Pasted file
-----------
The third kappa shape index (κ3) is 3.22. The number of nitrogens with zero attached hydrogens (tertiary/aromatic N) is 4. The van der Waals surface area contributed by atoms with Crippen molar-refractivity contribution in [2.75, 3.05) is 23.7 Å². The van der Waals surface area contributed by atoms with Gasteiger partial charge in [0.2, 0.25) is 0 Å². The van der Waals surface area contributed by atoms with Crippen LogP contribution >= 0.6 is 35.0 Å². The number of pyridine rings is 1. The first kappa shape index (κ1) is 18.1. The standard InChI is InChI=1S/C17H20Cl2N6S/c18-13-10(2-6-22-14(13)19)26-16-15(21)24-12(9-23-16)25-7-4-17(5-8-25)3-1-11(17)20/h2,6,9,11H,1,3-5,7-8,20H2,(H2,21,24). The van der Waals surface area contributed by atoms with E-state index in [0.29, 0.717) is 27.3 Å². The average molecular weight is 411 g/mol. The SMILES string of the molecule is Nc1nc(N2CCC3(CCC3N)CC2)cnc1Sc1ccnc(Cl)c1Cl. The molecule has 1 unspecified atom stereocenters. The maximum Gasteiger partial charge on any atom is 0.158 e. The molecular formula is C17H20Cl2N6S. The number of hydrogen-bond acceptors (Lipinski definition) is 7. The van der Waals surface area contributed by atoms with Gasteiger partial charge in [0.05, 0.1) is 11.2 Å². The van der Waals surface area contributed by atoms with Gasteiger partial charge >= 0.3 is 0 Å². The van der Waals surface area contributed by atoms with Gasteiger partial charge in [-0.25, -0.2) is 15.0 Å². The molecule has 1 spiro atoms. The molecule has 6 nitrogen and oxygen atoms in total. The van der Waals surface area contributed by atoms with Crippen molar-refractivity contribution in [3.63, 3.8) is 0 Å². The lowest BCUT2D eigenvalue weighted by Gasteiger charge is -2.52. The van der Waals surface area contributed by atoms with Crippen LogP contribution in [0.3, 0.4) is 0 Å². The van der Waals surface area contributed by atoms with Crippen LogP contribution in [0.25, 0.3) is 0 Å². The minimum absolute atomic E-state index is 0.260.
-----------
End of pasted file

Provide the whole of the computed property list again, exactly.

The third kappa shape index (κ3) is 3.22. The number of nitrogens with zero attached hydrogens (tertiary/aromatic N) is 4. The van der Waals surface area contributed by atoms with Crippen molar-refractivity contribution in [2.75, 3.05) is 23.7 Å². The van der Waals surface area contributed by atoms with Gasteiger partial charge in [0.2, 0.25) is 0 Å². The van der Waals surface area contributed by atoms with Crippen LogP contribution >= 0.6 is 35.0 Å². The number of pyridine rings is 1. The first kappa shape index (κ1) is 18.1. The standard InChI is InChI=1S/C17H20Cl2N6S/c18-13-10(2-6-22-14(13)19)26-16-15(21)24-12(9-23-16)25-7-4-17(5-8-25)3-1-11(17)20/h2,6,9,11H,1,3-5,7-8,20H2,(H2,21,24). The van der Waals surface area contributed by atoms with E-state index in [0.29, 0.717) is 27.3 Å². The average molecular weight is 411 g/mol. The SMILES string of the molecule is Nc1nc(N2CCC3(CCC3N)CC2)cnc1Sc1ccnc(Cl)c1Cl. The molecule has 1 unspecified atom stereocenters. The maximum Gasteiger partial charge on any atom is 0.158 e. The molecular formula is C17H20Cl2N6S. The number of hydrogen-bond acceptors (Lipinski definition) is 7. The van der Waals surface area contributed by atoms with Gasteiger partial charge in [0.05, 0.1) is 11.2 Å². The van der Waals surface area contributed by atoms with Gasteiger partial charge >= 0.3 is 0 Å². The van der Waals surface area contributed by atoms with Gasteiger partial charge in [-0.25, -0.2) is 15.0 Å². The molecule has 1 spiro atoms. The molecule has 6 nitrogen and oxygen atoms in total. The van der Waals surface area contributed by atoms with Crippen molar-refractivity contribution in [3.63, 3.8) is 0 Å². The lowest BCUT2D eigenvalue weighted by Gasteiger charge is -2.52. The van der Waals surface area contributed by atoms with Crippen LogP contribution in [0.3, 0.4) is 0 Å². The van der Waals surface area contributed by atoms with Crippen LogP contribution in [0.25, 0.3) is 0 Å². The minimum absolute atomic E-state index is 0.260.